The time has finally come to show some notes on a musical staff.
The scheme is rather straightforward. The notes on the staff follow the white keys on the piano keyboard. Each successive white key goes up half of a staff line. A note can be on a staff line or in the space between staff lines. The range of notes is not limited by the height of the staff; notes can go right off the top or bottom of the staff. In these cases, you draw in little pieces of the staff lines (ledger lines) that would have been there if only the staff were taller. A picture should make this perfectly clear:
The notes on the staff
But how do you know what notes they actually are? You could guess that higher notes on the staff represent higher pitches, but unless I told you a letter name of one of the notes, you’d still be lost. Once you knew one note’s name, however, you could figure out the rest easily enough by just going through the letters from A to G until you reached your note. For example, if I told you that the note straddling the bottom line of the staff was E, and asked you what note straddles the top line of the staff, you could count up the lines and spaces: E, F (space between the bottom two lines), G (second line from the bottom), A, B, C, D, E, F. So the note straddling the top line of the staff would be F.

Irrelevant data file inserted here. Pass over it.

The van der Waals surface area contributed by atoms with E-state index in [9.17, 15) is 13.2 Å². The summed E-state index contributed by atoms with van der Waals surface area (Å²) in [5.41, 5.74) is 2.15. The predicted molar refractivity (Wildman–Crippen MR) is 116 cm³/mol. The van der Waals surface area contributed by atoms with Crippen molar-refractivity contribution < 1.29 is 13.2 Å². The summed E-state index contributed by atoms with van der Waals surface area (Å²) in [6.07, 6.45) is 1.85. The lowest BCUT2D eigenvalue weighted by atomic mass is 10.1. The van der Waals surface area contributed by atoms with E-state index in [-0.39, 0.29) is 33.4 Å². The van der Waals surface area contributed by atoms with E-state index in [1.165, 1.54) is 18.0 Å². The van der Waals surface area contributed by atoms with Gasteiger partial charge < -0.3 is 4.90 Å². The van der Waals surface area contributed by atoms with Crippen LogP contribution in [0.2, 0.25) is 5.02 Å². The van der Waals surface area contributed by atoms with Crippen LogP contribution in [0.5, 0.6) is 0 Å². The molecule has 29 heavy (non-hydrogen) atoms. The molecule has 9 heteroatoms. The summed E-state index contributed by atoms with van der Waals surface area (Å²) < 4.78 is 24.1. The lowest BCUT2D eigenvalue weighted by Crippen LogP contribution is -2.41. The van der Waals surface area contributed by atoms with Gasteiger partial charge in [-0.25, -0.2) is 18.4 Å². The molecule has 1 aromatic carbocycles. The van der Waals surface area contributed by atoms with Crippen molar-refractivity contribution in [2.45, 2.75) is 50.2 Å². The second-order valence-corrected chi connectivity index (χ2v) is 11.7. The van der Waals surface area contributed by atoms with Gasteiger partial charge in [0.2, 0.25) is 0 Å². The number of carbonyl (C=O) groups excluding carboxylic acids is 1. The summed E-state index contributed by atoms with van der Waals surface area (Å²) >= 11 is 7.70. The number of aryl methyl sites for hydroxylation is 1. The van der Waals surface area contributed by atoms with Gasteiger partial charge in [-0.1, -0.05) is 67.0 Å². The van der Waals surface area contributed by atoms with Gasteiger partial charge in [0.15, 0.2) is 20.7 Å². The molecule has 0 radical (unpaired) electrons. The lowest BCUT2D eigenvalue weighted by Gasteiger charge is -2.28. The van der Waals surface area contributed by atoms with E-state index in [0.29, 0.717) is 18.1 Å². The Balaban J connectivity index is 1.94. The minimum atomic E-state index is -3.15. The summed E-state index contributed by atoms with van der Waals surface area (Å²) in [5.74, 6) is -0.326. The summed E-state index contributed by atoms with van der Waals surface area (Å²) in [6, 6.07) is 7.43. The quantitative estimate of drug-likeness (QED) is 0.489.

By the way, generally the lines are counted from bottom to top, so if someone says “there was a note on the first line of the staff” they mean that the note was on the bottom line. I can imagine jazz musicians using this terminology all the time: “So, dig this, man, I went to this jam session, and they gave me the chart, and there was, like, this note on the first line of the staff.”
So is the bottom line’s note really E? It depends. This is where clefs come into play. Essentially, a clef is a goofy-looking symbol at the left of the staff, and some key feature of the clef’s symbol tells you what one of the notes is. Here is a picture of some clefs:
Musical clefs and their names
On the left we have the treble clef, also referred to as a G-clef.